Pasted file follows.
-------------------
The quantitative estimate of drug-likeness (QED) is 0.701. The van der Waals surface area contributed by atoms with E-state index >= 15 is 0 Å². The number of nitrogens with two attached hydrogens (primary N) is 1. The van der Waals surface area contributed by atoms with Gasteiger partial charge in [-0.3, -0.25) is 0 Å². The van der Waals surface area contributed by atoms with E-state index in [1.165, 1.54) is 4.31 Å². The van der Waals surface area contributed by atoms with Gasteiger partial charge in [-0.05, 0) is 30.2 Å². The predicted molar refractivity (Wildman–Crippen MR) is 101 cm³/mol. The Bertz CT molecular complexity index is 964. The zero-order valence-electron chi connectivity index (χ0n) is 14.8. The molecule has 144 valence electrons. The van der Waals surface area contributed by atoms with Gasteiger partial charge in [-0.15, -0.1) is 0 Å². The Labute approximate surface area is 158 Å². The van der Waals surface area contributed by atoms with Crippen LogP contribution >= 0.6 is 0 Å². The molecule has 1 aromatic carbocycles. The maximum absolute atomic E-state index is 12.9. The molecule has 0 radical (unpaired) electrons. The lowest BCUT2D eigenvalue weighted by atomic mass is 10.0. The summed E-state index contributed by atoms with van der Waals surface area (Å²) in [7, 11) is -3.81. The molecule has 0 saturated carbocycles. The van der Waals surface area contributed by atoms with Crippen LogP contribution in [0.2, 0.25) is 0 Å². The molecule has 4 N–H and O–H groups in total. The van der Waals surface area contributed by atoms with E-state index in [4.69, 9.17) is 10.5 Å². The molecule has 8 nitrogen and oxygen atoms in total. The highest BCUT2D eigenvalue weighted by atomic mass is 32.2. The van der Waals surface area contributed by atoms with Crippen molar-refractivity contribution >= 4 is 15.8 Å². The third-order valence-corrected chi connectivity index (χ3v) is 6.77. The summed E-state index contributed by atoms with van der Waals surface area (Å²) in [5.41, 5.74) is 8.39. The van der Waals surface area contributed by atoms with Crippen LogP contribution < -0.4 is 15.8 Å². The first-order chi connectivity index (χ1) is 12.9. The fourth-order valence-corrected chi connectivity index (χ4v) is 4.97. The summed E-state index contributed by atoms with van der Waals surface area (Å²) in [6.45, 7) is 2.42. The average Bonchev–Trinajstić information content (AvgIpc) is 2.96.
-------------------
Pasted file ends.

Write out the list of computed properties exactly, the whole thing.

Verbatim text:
The quantitative estimate of drug-likeness (QED) is 0.701. The van der Waals surface area contributed by atoms with E-state index >= 15 is 0 Å². The number of nitrogens with two attached hydrogens (primary N) is 1. The van der Waals surface area contributed by atoms with Gasteiger partial charge in [-0.3, -0.25) is 0 Å². The van der Waals surface area contributed by atoms with E-state index in [1.165, 1.54) is 4.31 Å². The van der Waals surface area contributed by atoms with Gasteiger partial charge in [-0.05, 0) is 30.2 Å². The predicted molar refractivity (Wildman–Crippen MR) is 101 cm³/mol. The Bertz CT molecular complexity index is 964. The zero-order valence-electron chi connectivity index (χ0n) is 14.8. The molecule has 144 valence electrons. The van der Waals surface area contributed by atoms with Gasteiger partial charge in [-0.15, -0.1) is 0 Å². The Labute approximate surface area is 158 Å². The van der Waals surface area contributed by atoms with Crippen LogP contribution >= 0.6 is 0 Å². The molecule has 1 aromatic carbocycles. The maximum absolute atomic E-state index is 12.9. The molecule has 0 radical (unpaired) electrons. The lowest BCUT2D eigenvalue weighted by atomic mass is 10.0. The summed E-state index contributed by atoms with van der Waals surface area (Å²) in [7, 11) is -3.81. The molecule has 0 saturated carbocycles. The van der Waals surface area contributed by atoms with Crippen LogP contribution in [0.2, 0.25) is 0 Å². The molecule has 4 N–H and O–H groups in total. The van der Waals surface area contributed by atoms with E-state index in [4.69, 9.17) is 10.5 Å². The molecule has 8 nitrogen and oxygen atoms in total. The highest BCUT2D eigenvalue weighted by atomic mass is 32.2. The van der Waals surface area contributed by atoms with Crippen molar-refractivity contribution >= 4 is 15.8 Å². The third-order valence-corrected chi connectivity index (χ3v) is 6.77. The summed E-state index contributed by atoms with van der Waals surface area (Å²) in [5.41, 5.74) is 8.39. The van der Waals surface area contributed by atoms with Crippen LogP contribution < -0.4 is 15.8 Å². The first-order chi connectivity index (χ1) is 12.9. The fourth-order valence-corrected chi connectivity index (χ4v) is 4.97. The summed E-state index contributed by atoms with van der Waals surface area (Å²) in [6.45, 7) is 2.42. The average Bonchev–Trinajstić information content (AvgIpc) is 2.96.